Roman Civil Law

Author: Samuel P. Scott
Publisher: CreateSpace
ISBN: 9781500237547
Format: PDF, ePub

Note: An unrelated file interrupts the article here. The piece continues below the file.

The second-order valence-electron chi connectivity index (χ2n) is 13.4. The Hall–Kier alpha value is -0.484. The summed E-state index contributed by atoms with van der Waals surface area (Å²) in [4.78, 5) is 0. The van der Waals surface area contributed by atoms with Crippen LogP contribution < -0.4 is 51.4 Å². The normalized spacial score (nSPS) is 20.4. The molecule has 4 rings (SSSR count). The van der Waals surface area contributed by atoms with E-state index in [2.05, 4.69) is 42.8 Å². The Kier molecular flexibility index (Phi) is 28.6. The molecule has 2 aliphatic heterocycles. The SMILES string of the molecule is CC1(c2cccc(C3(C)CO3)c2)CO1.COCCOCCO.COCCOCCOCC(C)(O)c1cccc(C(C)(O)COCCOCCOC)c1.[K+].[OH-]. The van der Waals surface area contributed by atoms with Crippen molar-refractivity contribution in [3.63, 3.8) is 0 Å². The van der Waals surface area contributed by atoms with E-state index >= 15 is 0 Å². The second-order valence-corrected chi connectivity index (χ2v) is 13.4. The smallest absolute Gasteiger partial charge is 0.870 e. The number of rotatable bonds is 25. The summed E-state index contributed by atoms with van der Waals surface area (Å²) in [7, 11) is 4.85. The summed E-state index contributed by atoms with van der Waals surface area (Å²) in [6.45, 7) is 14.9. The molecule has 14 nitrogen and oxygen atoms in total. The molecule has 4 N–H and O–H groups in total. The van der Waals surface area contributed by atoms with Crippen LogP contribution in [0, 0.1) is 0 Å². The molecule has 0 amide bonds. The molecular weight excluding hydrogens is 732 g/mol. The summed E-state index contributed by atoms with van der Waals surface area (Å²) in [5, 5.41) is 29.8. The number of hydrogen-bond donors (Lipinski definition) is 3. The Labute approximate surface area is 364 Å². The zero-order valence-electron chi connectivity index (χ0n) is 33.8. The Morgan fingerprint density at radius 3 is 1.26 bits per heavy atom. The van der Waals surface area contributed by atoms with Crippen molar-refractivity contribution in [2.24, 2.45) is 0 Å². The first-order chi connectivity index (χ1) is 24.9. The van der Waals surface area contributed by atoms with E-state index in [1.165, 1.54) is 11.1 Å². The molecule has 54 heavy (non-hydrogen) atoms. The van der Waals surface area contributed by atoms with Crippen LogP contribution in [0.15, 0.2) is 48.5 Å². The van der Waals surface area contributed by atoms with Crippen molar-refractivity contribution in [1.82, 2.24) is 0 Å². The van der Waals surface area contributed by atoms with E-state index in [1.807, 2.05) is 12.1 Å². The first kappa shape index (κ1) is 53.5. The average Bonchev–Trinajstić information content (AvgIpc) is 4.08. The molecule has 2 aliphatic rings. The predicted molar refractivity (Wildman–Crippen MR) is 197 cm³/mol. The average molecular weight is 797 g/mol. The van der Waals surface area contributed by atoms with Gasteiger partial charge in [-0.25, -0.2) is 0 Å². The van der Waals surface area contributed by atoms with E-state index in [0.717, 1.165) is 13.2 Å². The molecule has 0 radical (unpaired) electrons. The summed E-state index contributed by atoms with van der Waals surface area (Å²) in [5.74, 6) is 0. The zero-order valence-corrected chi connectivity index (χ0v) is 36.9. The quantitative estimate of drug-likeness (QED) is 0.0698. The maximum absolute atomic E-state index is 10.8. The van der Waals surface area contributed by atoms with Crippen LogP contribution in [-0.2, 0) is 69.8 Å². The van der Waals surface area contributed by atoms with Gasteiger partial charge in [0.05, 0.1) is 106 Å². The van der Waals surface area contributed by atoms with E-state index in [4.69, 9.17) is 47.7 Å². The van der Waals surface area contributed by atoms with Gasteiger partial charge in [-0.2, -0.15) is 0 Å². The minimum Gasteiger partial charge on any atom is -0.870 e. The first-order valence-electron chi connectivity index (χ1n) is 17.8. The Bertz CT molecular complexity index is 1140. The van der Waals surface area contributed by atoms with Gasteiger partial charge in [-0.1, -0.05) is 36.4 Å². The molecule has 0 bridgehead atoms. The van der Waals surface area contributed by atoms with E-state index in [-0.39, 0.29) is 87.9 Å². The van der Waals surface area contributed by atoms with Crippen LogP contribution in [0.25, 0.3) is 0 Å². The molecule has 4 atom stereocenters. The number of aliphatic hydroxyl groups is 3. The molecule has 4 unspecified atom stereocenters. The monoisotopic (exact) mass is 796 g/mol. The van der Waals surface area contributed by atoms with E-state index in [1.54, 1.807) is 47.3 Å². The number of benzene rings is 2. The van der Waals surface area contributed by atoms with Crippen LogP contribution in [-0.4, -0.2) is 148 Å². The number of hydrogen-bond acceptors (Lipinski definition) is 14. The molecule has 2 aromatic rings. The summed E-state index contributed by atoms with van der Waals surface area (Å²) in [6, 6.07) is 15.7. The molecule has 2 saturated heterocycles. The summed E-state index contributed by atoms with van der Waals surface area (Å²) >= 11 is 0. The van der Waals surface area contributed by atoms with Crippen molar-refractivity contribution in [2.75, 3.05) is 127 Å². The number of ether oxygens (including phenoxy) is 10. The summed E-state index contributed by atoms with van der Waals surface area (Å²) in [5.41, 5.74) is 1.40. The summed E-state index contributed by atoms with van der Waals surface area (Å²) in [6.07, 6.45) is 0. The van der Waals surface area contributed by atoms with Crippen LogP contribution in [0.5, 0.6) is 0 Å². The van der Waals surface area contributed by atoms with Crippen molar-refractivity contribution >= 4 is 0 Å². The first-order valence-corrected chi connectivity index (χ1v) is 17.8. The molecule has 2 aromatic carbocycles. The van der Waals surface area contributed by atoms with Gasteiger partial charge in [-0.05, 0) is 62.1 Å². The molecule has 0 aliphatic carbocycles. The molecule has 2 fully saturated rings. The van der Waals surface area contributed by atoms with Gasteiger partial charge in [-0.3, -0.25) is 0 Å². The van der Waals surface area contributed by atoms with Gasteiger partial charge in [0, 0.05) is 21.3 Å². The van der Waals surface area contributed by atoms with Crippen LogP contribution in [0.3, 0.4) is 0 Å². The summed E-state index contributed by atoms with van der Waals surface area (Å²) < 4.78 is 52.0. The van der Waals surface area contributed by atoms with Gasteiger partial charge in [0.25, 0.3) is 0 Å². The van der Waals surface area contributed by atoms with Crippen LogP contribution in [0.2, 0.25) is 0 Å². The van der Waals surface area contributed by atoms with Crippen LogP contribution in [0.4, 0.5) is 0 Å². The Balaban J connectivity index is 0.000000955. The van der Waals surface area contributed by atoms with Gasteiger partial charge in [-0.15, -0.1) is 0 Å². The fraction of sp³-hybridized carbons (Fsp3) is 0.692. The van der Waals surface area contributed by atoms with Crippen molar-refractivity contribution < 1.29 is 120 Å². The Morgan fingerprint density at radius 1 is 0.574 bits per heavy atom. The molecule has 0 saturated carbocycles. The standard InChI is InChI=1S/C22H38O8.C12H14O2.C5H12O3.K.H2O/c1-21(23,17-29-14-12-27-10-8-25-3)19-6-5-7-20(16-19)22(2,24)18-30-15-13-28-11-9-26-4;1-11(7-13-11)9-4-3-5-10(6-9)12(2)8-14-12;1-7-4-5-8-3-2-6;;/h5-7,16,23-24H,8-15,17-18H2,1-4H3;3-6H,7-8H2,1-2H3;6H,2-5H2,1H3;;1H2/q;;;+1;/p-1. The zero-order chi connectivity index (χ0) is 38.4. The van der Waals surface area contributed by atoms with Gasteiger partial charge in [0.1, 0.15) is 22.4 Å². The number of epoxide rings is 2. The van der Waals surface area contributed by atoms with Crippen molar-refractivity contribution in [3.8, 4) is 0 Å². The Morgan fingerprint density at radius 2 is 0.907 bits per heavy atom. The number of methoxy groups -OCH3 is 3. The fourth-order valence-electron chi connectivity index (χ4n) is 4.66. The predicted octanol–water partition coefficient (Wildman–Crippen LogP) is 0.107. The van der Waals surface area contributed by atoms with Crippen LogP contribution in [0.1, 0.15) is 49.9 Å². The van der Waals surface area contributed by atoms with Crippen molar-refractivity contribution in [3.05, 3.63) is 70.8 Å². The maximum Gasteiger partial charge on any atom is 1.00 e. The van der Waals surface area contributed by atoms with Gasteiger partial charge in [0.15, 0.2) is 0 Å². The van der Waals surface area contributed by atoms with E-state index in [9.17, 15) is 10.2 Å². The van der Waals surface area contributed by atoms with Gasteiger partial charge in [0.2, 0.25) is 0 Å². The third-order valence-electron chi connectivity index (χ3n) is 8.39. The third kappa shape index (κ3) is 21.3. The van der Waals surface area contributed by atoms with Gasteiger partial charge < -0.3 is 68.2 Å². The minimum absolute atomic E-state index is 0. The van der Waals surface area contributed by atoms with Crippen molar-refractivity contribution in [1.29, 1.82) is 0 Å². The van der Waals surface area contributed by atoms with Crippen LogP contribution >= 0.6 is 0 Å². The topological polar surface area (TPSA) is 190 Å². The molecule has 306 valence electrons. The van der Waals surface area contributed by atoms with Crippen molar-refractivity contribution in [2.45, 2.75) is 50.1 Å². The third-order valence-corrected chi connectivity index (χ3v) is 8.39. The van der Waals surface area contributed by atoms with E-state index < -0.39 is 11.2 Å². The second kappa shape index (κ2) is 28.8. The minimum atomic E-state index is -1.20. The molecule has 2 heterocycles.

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Description: The Laws of the Twelve Tables; The Institutes of Gaius; Fragments of the Rules of Ulpian; and The Opinions of Paulus Synopsis: This edition of ROMAN CIVIL LAW, derived from S.P. Scott's monumental 17 volume work, THE CIVIL LAW (Central Trust Co., 1932) is a compilation of Roman laws spanning eight centuries beginning with the earliest organized body of laws known to the Romans, THE TWELVE TABLES (449 B.C.), and concluding with the surviving works of three of the five most important jurists of the second and third centuries A.D., GAIUS, ULPIAN and PAULUS. The Laws of the Twelve Tables formed the centerpiece of the constitution of the Roman Republic and the core of the mos maiorum. The Twelve Tables were literally drawn up on twelve ivory or brass tablets which were posted in the Forum Romanum so that all Romans could read and know them. They did not survive antiquity. What we have of them today are brief excerpts and quotations in other authors. Gaius (floruit AD 130-180) was a celebrated Roman jurist during the reigns of the emperors Hadrian, Antoninus Pius, Marcus Aurelius and Commodus. His INSTITUTES are a complete exposition of the elements of ancient Roman law and for this reason are most valuable to the historian of early institutions. Domitius Ulpianus (died 228), a Roman jurist of Tyrian ancestry wrote in the period between AD 211 and 222. FRAGMENTS of his works survive. As an author he is characterized by doctrinal exposition of a high order, judiciousness of criticism, and lucidity of arrangement, style and language. Julius Paulus (second century AD), also known as Paulus or Paul, was an influential Roman jurist whose OPINIONS feature prominently in Justinian's DIGEST. The Emperor Valentinian II (371-392), a Western Roman Emperor between the years 375-392, names Paulus in the Law of Citations, along with Gaius, Papinian, Ulpian and Modestinus, as one of only five jurists whose opinions were to be followed by judicial officers in deciding cases. The works of these jurists accordingly became the most important reference point for all subsequent legal decisions and profoundly affected the course of European and American law from antiquity to the present. This edition includes S.P. Scott's complete introduction to his 17 volume work, THE CIVIL LAW, all of his critical notes and a lengthy index. THIS IS NOT A HASTILY ASSEMBLED SCAN OR "FACSIMILE EDITION" OF THIS WORK. EVERY LETTER AND WORD OF THE ORIGINAL HAS BEEN RESET AND CAREFULLY PROOFED FOR ACCURACY.